Max Maven offered an “extra cost” four hour workshop Friday afternoon. The afternoon lectures were by Shawn Greer (on street magic) and Doug Gorman (on parlor magic) which were both full of great ideas. That reminds me of an event that should be discussed here, too.

Although not officially part of the convention, Thursday night kicked off the first annual Street Performer Festival. I did not arrive early to attend, but I understand that it was a rousing success despite the torrential downpour at 8:00 p.m. I heard that there were dozens of street magicians and others who came in for the festival and entertained the masses of the public. Hopefully this new idea will also be a new tradition. Now back to Friday’s activities.

After dinner, registrants were encouraged (and reminded via text messages) not to have dessert because plenty of sweets and coffee were to be served before the evening shows. I say shows because there was not one, not two, but three Friday night shows. Registrants were divided into two groups, orange and blue, so as to keep certain events more intimate.

Eric DeCamps performed his full evening show “Pure Magic” in one show room while Whit “Pop” Haydn performed his full show in the other room. The shows were repeated on Saturday night so the groups switched rooms to see the other performer. Each show was a delight and allowed the performer to fully develop his character and entertain their respective audiences. Eric’s show has only been seen in New York City plus a special engagement at Hollywood’s Magic Castle so this was indeed a true and unique event for the lucky registrants. The third show was the stage contest which was presented on Friday night only.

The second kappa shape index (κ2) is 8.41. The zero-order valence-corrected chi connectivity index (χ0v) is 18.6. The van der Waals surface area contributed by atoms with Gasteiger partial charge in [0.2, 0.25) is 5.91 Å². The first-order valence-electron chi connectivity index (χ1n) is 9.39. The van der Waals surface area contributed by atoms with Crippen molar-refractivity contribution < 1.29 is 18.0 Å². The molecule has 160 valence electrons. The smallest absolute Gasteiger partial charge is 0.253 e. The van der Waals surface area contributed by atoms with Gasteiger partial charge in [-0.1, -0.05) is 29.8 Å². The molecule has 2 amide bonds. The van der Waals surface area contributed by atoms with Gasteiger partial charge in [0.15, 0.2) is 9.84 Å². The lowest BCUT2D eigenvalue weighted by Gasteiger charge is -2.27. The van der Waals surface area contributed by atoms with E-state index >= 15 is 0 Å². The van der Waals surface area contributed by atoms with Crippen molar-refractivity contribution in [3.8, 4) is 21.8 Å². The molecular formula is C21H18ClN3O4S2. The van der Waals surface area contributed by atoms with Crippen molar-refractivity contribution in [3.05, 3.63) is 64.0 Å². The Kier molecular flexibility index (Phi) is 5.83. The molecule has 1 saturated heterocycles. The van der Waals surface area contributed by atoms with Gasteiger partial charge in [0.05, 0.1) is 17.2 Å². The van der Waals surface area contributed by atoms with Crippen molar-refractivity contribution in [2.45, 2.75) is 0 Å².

The rooms were oriented in the same ballroom with a sound barrier between the two that actually worked. Beautiful sound stages were constructed in each room with image magnifiers on both sides of each stage. It was interesting too that they had black ceiling to floor drapes on three walls which eliminated any outside ambient (and unwanted) light plus it helped to keep sound from bouncing off the walls. There were several cameras in each room including an overhead camera so registrants could see everything plainly wherever they were seated. The HD quality allowed you to even see the invisible thread used when it was explained in the lectures. There was a technical director in each room who switched among all the cameras to keep it visually appealing. The scaffolding on the stage supported the necessary stage lights while twin spotlights were operated from the back of the room by the technical “ninjas” who were everywhere but never seen.

Each of the show rooms (and close-up rooms) had wooden risers constructed to hold the group. This was so much better than the traditional metal risers that make so much noise when people walk up and down the steps and back and forth to and from their seats. They were also much sturdier. It really made for closer experience to being in a legitimate theatre rather than being in a hotel banquet room. Those risers were no cheap deal, I’m sure.

Organizers also made sure that when the events began, the doors were closed and locked so as to avoid unnecessary and unwanted noise attributed to late arrivals. This may have been inconvenient for those who traditionally wander in and out of lectures or show up “fashionably late” but it certainly was much appreciated by the lecturers and those who were in the rooms on time who truly wanted to enjoy the lecture without interruption.